• Silence. I believe I’m not unusual as a woman for finding silence easy to fill. When Adam isn’t talking, I assume it’s because I’ve done something wrong. I start chattering about nonsense to fill the void. But thoughtful conversation demands time to pause and reflect on what you and your husband are saying. If you want to have a great conversation, you have to be okay with silence. 

It also doesn’t hurt to have a few ground rules:

  1. Give each other your full attention. Turn off your TV, cell phone, and iPod.
  2. Check day-to-day concerns at the door. If you start a conversation about how cute your son was earlier that day, I can promise (out of my own experience) that your conversation won’t get any deeper.
  3. Don’t “make” conversation. You don’t have to chatter to fill silence. Wait until you have something meaningful to say. My favorite trick is to ask Adam about something he knows more about that I do. He’s usually regaling me with Chinese poetry in no time.
  4. Accept that, some days, there may not be anything to say. Conversations don’t happen under pressure. Don’t take it personally if you don’t have a great talk every time you’d like. And for heaven’s sake don’t assume your husband’s silence means he doesn’t love you.

What are your favorite things to talk about as a couple? Let us know in the comments.

4 responses »

  1. Pingback: 5 Simple Ways to Save on Date Night | Money Saving Mom®

  2. Pingback: 5 Simple Ways to Save on Date Night | PFS

  3. Here lately my loving husband that I love so much, comes in from work and eats dinner and then goes straight to Facebook or the internet on his Iphone. We haven’t had our evening talks like we use to. I don’t know what to do? I have rubbed his feet for him one evening cause he said they was hurting. To try to get him to give me attention. Plus Ive kind of hint in a nice way not negative way that he spends alot of time on his phone. Ive even kind of hinted about wanting sex. I know he loves me. Just kind of feel we have some how lost touch with our evening talks. Would like to know what else I could do??? Thanks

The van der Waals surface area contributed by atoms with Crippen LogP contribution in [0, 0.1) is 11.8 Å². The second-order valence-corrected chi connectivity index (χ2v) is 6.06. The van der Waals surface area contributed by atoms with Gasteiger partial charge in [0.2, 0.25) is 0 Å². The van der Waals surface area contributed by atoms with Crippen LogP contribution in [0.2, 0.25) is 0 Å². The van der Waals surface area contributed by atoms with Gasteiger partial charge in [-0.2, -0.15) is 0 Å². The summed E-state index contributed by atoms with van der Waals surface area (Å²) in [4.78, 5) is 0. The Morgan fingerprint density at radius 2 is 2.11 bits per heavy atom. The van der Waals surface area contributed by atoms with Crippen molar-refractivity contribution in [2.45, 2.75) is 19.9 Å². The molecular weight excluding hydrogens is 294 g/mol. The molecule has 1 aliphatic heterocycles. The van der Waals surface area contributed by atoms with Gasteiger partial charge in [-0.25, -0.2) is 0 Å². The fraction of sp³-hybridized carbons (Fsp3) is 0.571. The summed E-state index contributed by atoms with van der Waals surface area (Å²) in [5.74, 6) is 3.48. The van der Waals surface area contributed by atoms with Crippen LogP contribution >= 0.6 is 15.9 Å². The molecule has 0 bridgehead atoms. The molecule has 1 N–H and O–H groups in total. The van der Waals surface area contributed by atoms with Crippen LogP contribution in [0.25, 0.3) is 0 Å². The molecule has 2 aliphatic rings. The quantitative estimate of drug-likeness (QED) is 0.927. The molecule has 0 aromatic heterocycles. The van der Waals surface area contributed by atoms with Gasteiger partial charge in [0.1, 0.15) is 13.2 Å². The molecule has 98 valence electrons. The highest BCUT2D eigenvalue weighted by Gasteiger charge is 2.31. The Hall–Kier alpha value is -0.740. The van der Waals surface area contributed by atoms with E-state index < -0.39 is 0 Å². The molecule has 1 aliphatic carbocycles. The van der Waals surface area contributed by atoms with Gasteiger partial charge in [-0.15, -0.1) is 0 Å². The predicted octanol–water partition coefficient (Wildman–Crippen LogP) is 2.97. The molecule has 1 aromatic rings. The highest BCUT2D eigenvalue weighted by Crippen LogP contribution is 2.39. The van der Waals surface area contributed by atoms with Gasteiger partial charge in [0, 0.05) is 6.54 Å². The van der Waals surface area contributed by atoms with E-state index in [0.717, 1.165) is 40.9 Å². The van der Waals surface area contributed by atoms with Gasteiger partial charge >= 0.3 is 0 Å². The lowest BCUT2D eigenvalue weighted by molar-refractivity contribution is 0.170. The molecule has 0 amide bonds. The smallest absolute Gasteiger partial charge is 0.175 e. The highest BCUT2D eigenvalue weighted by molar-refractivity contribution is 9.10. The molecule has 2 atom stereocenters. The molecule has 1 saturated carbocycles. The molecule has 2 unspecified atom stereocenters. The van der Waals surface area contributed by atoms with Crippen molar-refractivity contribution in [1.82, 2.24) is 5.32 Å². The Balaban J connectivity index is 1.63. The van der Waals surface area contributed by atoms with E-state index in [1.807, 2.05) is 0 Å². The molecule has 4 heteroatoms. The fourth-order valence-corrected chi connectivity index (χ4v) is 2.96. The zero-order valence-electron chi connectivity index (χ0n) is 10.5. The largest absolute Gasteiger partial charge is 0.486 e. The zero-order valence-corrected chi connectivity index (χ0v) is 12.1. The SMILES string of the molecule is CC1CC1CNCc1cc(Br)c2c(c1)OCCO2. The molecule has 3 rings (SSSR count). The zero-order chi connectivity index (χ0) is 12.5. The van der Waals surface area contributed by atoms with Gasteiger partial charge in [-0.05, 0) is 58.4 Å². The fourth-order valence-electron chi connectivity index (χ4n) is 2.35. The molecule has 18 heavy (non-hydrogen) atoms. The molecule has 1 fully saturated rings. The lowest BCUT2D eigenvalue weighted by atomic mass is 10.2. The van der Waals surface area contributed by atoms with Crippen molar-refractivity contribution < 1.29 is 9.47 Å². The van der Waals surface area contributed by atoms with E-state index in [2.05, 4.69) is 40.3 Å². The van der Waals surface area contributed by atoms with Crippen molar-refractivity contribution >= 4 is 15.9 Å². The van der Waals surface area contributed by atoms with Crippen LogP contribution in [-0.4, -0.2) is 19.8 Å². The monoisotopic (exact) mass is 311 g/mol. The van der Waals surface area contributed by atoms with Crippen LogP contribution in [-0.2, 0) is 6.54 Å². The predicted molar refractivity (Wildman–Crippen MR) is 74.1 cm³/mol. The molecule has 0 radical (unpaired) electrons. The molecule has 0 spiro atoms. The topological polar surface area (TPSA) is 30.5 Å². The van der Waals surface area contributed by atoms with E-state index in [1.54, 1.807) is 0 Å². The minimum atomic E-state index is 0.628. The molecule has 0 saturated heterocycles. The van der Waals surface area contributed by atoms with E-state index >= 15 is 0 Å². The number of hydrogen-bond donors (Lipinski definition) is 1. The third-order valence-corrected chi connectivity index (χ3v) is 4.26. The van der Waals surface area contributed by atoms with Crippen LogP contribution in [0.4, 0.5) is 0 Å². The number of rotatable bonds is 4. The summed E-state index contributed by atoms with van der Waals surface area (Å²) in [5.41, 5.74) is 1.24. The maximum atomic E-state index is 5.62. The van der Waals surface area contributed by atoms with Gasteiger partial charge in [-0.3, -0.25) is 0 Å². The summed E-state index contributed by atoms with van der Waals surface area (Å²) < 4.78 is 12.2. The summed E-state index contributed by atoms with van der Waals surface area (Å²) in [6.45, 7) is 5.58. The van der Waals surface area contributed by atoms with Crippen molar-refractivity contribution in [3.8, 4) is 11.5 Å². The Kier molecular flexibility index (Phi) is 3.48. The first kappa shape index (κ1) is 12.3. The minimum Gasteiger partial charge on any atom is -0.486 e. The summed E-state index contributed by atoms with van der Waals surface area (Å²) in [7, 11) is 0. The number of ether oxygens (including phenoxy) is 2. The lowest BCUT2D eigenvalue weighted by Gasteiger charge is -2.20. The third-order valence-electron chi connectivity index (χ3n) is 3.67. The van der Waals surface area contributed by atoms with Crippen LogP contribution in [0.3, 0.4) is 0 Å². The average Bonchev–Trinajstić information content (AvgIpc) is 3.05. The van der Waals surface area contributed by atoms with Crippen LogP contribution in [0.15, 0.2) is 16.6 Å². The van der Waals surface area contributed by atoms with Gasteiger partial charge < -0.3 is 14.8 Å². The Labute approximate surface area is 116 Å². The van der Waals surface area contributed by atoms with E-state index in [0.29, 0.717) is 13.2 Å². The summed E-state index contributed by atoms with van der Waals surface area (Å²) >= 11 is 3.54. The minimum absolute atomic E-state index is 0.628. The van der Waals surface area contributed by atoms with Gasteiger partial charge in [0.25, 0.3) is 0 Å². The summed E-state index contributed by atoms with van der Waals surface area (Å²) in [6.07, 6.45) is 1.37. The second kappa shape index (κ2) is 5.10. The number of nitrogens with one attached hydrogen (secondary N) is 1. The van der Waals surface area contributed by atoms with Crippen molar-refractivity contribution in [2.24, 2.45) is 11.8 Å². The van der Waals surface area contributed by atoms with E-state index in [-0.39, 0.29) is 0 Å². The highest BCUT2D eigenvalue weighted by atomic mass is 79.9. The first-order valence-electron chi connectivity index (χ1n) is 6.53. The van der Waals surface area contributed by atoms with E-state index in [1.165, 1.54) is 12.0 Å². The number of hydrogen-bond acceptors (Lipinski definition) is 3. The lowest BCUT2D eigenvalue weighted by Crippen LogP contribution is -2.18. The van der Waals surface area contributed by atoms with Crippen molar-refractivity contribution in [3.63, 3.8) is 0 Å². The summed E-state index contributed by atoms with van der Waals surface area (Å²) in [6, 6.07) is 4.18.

Reply
    • Without knowing your specific situation, I don’t have much advice to offer, but here are a few ideas:

      1. Get your husband out of the house. Go out on the kinds of dates that make conversation easy. Without the distraction of his computer right in front of him, he might have a lot more to say.
      2. Consider taking time each night for an “examine” over dinner. Just ask him what the best and worst parts of his day were. Share yours. Create a ritual of sharing the most important parts of your lives every day.
      3. If sex is a big issue, check out The Sex Starved Marriage. It has been a great resource for my husband and me as we learn to live with the side effects of anti-depressants. Also of toddlers.
      4. Whatever you do, make sure you don’t nag him. I have never once nagged my husband into a conversation worth having. I get a lot of my advice for how to talk to men from The Art of Manliness Community page. (For instance, they have given me advice on how to help my husband be a better father and what kind of gifts he might like for special occasions.) You do have to create an account to post, but there’s also a lot of useful information in the archives.

      I wish you the very best of luck! Dry spells are really hard.

      Reply